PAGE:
These days, the news of some non-tradtional Southie bar or restaurant opening is not really news at all.
For some time now, the slow, creeping hand of gentrification and infiltration by the kind of destination spots normally reserved for the South End has made waves into South Boston, and the most recent bandleader of that breed of eatery has been the successful new go-to, Lincoln Tavern and Restaurant on West Broadway.
Until, that is, the team behind Lincoln doubled down on the very stretch of street they occupy by gutting and relaunching the old Pan Asia space (known for its big scorpion bowls and screaming hangovers) as Loco Taqueria and Oyster Bar. Call it an amalgamation of Mexico and the strewn-lights and naked steel, slate, and wood-lined spots of Austin, Texas. If you’re confused, don’t be. Chef Nicholas Dixon, after all, has a plan.
“It’s a Southern California, Baha-style taqueria with creative ceviches, and different oysters and clams,” he says. “We kinda get creative with that whole thing, and we [wanted to] do different flavored ices [for the raw bar items], like Thai basil ice, and a pineapple black pepper ice.”
If the sound of flavored ices on killer mollusks and shellfish sounds like sacrilege, there’s comfort in knowing Nixon is working closely with local providers (Think: Island Creek and Moon Shoal Oysters, and even Seaport staple Georges Bank) for the fish program while nailing down the menu, which utilizes the well-received use of wood fire from Loco’s sister restaurant Lincoln and extends it to everything from the surf to the turf, and the stuff in-between.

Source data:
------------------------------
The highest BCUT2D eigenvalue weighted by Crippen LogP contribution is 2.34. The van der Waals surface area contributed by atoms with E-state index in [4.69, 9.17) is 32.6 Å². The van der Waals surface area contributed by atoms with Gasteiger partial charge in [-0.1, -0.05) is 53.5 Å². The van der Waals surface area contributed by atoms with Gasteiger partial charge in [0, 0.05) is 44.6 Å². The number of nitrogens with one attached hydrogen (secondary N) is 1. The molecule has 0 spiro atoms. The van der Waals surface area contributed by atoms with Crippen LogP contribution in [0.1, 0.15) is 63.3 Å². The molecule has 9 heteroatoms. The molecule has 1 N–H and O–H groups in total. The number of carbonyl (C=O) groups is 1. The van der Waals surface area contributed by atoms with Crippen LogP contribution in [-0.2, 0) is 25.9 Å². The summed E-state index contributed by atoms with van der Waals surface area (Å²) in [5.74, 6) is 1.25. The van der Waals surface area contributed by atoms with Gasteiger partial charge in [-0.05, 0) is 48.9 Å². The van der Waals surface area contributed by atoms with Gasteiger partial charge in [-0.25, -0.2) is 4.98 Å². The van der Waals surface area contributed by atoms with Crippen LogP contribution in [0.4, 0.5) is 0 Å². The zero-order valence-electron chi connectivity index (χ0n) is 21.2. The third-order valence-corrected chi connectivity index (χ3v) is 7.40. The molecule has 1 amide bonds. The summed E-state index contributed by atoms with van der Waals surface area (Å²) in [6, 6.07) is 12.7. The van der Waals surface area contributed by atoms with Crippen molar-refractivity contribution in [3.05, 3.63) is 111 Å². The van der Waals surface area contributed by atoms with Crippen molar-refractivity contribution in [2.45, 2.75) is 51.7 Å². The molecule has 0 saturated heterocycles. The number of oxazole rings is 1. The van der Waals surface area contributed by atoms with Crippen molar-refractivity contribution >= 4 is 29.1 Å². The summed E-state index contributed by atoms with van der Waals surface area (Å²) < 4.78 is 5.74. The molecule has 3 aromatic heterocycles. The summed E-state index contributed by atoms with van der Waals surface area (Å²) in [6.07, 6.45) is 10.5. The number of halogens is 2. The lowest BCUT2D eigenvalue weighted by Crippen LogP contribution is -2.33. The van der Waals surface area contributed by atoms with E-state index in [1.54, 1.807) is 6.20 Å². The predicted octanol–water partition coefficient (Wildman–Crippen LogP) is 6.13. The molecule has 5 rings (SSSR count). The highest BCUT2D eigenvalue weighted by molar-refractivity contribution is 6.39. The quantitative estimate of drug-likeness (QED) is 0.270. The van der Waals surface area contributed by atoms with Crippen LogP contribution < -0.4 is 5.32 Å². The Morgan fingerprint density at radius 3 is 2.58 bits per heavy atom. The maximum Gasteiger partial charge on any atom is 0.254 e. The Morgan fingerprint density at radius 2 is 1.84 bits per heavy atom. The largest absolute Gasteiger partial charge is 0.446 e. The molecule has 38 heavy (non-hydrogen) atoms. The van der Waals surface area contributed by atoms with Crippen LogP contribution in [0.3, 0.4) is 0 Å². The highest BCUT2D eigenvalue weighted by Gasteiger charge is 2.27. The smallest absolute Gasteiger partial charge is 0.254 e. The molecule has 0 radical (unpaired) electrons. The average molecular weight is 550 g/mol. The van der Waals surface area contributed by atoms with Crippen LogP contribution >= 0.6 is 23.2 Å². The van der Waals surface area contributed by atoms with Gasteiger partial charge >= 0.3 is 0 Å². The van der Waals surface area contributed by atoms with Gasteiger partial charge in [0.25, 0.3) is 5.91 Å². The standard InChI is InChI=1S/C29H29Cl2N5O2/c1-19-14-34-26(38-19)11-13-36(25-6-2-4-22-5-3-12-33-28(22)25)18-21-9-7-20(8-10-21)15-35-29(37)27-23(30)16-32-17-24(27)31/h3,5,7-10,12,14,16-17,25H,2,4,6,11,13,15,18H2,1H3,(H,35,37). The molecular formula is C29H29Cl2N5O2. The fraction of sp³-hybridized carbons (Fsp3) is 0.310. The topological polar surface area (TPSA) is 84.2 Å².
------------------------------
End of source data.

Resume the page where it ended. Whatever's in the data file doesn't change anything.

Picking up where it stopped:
“We char a lot of our fruit, and we take those charred fruits to incorporate them into salsas and some of our juices as well,” he says. “With a lot of our tacos you’re going to taste, along with the fresh seafood and the really light meats, you’re gonna get this salsa that’s really fruity, tangy, sweet—a little bit of sour and a little bit of this charred element from the grill.”
“We came up with charring the fruit and incorporating that into some of the sauces and salsas [from Lincoln]. I brought my best one, two, and three guys over here, and we kinda collaborated together and created this really fun, light, fresh menu [for here].”
Some of those light, fresh accents can be attributed to a unique use of a special olive oil that Dixon himself chose, which has won accolades as one of the best olive oils in the country: Katz Organic California Olive Oil out of Napa Valley.
Tim Chatignay, chef de cuisine, is making his mark on the menu as well, notably with his use of pickling, evidenced in the creating of a fried masa (cornmeal dough) with pickled cilantro stems. “We go through so much cilantro over here and we saved all the stems, and he’s really into pickling and vinegars,” says Dixon.
“The kid’s super talented,” he says. “This is the third restaurant he’s worked with me in, and he’s definitely my rock … a huge addition. Now he’s hopefully gonna run the show while we’re here.”
LOCO TAQUERIA AND OYSTER BAR. NOW OPEN. 412 WEST BROADWAY, BOSTON. 617-917-5626.
Dan is a freelance journalist and has written for publications including Vice, Esquire, the Daily Beast, Fast Company, Pacific Standard, MEL, Leafly, Thrillist, and DigBoston.